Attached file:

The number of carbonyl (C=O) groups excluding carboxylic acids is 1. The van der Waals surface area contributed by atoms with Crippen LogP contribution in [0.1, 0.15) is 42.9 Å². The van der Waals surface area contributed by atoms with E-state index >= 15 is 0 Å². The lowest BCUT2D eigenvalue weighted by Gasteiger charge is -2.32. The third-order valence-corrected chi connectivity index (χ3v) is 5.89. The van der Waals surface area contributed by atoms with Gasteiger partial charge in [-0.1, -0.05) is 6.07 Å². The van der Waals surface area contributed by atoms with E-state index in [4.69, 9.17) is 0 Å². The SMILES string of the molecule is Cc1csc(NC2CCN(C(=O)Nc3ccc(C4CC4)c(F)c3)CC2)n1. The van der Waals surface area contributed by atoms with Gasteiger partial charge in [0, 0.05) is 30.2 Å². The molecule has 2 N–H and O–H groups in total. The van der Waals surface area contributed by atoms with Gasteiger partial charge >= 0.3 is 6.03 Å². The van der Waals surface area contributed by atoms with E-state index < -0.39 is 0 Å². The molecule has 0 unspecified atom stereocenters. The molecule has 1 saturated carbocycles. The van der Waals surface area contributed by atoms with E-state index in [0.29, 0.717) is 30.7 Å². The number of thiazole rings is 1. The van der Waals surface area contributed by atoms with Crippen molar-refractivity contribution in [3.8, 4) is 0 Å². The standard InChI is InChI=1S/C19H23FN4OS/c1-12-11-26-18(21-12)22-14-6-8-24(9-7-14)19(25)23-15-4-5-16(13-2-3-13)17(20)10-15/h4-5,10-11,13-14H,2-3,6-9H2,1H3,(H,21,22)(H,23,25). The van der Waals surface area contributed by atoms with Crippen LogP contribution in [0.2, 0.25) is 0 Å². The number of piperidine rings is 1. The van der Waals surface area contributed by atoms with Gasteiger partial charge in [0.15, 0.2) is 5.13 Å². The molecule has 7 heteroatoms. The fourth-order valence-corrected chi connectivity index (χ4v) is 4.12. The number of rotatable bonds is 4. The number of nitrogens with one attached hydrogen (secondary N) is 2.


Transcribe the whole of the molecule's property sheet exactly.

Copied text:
The number of carbonyl (C=O) groups excluding carboxylic acids is 1. The van der Waals surface area contributed by atoms with Crippen LogP contribution in [0.1, 0.15) is 42.9 Å². The van der Waals surface area contributed by atoms with E-state index >= 15 is 0 Å². The lowest BCUT2D eigenvalue weighted by Gasteiger charge is -2.32. The third-order valence-corrected chi connectivity index (χ3v) is 5.89. The van der Waals surface area contributed by atoms with Gasteiger partial charge in [-0.1, -0.05) is 6.07 Å². The van der Waals surface area contributed by atoms with E-state index in [4.69, 9.17) is 0 Å². The SMILES string of the molecule is Cc1csc(NC2CCN(C(=O)Nc3ccc(C4CC4)c(F)c3)CC2)n1. The van der Waals surface area contributed by atoms with Gasteiger partial charge in [0, 0.05) is 30.2 Å². The molecule has 2 N–H and O–H groups in total. The van der Waals surface area contributed by atoms with Gasteiger partial charge >= 0.3 is 6.03 Å². The van der Waals surface area contributed by atoms with E-state index < -0.39 is 0 Å². The molecule has 0 unspecified atom stereocenters. The molecule has 1 saturated carbocycles. The van der Waals surface area contributed by atoms with E-state index in [0.29, 0.717) is 30.7 Å². The number of thiazole rings is 1. The van der Waals surface area contributed by atoms with Crippen molar-refractivity contribution in [3.8, 4) is 0 Å². The standard InChI is InChI=1S/C19H23FN4OS/c1-12-11-26-18(21-12)22-14-6-8-24(9-7-14)19(25)23-15-4-5-16(13-2-3-13)17(20)10-15/h4-5,10-11,13-14H,2-3,6-9H2,1H3,(H,21,22)(H,23,25). The van der Waals surface area contributed by atoms with Crippen LogP contribution in [0.2, 0.25) is 0 Å². The number of piperidine rings is 1. The van der Waals surface area contributed by atoms with Gasteiger partial charge in [0.15, 0.2) is 5.13 Å². The molecule has 7 heteroatoms. The fourth-order valence-corrected chi connectivity index (χ4v) is 4.12. The number of rotatable bonds is 4. The number of nitrogens with one attached hydrogen (secondary N) is 2.